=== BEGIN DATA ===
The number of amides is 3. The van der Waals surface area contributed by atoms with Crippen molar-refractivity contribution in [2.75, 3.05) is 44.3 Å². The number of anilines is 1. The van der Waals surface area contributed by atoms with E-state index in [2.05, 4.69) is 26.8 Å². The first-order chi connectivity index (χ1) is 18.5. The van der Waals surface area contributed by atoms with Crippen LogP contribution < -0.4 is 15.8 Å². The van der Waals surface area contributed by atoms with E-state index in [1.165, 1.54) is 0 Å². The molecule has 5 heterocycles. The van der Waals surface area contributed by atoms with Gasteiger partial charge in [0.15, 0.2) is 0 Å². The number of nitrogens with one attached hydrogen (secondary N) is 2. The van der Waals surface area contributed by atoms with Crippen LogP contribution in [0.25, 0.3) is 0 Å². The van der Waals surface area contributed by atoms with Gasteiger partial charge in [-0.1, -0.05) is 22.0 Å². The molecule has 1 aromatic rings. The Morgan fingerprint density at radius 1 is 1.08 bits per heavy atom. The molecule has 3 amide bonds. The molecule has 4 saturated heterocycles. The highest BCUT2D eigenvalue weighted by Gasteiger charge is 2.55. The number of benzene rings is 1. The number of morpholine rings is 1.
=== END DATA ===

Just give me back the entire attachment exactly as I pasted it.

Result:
The number of amides is 3. The van der Waals surface area contributed by atoms with Crippen molar-refractivity contribution in [2.75, 3.05) is 44.3 Å². The number of anilines is 1. The van der Waals surface area contributed by atoms with E-state index in [2.05, 4.69) is 26.8 Å². The first-order chi connectivity index (χ1) is 18.5. The van der Waals surface area contributed by atoms with Crippen LogP contribution < -0.4 is 15.8 Å². The van der Waals surface area contributed by atoms with E-state index in [1.165, 1.54) is 0 Å². The molecule has 5 heterocycles. The van der Waals surface area contributed by atoms with Gasteiger partial charge in [0.15, 0.2) is 0 Å². The number of nitrogens with one attached hydrogen (secondary N) is 2. The van der Waals surface area contributed by atoms with Crippen LogP contribution in [0.25, 0.3) is 0 Å². The van der Waals surface area contributed by atoms with Gasteiger partial charge in [-0.1, -0.05) is 22.0 Å². The molecule has 1 aromatic rings. The Morgan fingerprint density at radius 1 is 1.08 bits per heavy atom. The molecule has 3 amide bonds. The molecule has 4 saturated heterocycles. The highest BCUT2D eigenvalue weighted by Gasteiger charge is 2.55. The number of benzene rings is 1. The number of morpholine rings is 1.